I believe the best recipe for a strong and healthy society includes three main ingredients: a capitalist economy, a democratic government, and ethical leadership. The Greek philosopher Heraclitus taught his followers that character is destiny. He believed lives are not pre-ordained, but rather, what we do impacts what happens to us.
His teachings are supported by findings of recent research. Nations that conduct business with honor and integrity become more trusted and have stronger long-term economic growth while corruption in government leads to less business investment and economic growth.
Research on state government corruption and economic development has produced similar results. Additionally there appears to be a relationship between corruption in state government and the cost of conducting the people’s business. More specifically, per capita spending has been found to be higher for more corrupt states than for less corrupt states and the ten most corrupt states carried higher debt than the other forty states.
Capitalism is often maligned by politicians and social activists, but the right of private ownership is actually a liberal concept. I think it is the best economic structure for building wealth, but there must be regulatory safeguards that ensure businesses are run in an ethical way that is good for the broader society.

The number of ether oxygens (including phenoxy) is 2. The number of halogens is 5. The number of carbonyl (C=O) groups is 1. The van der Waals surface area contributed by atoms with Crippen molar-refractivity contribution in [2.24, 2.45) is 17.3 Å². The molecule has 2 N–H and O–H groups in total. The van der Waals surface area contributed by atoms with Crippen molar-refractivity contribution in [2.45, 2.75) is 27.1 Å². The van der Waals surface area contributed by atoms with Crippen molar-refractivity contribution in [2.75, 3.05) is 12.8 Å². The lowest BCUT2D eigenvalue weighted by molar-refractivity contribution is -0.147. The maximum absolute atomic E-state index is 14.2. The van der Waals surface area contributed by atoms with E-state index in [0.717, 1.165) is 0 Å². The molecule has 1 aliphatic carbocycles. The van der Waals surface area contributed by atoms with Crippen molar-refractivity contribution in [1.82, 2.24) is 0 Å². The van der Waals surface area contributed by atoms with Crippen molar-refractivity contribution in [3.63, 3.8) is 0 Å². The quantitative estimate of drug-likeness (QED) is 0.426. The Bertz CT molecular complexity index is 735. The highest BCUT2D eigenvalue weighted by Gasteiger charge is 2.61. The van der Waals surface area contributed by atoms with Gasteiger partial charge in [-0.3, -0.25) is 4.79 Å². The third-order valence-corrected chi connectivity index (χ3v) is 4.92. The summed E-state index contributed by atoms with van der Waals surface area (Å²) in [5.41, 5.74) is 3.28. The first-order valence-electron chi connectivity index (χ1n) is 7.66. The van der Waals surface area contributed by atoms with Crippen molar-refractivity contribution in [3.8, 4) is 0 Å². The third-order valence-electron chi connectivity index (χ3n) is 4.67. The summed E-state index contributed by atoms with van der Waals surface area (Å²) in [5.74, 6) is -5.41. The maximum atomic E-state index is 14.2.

At least since the middle of the Twentieth Century, capitalism has outperformed other economic structures. According to research presented by the Organisation for Economic Co-operation and Development, from 1950-2015, the average per capita gross domestic product generated in the advanced capitalist economies of the world was consistently multiple times greater than the average per capita gross domestic product generated by other economies.
Given that protecting, sheltering, feeding, clothing, and educating a population depend upon a country’s economic strength, social well-being is not possible without a consistently strong economy. And given that corporate scandal can negatively affect profitability and stock value, one can reasonably argue the long-term success of a nation requires ethical leadership. An economy is likely to be stronger in the long-run when there is ethical leadership in our governments and our businesses.
Quite simply, ethics pays.
Jill Long Thompson
Visiting Clinical Associate Professor
Dean’s Fellow for the Intersection of Business and Government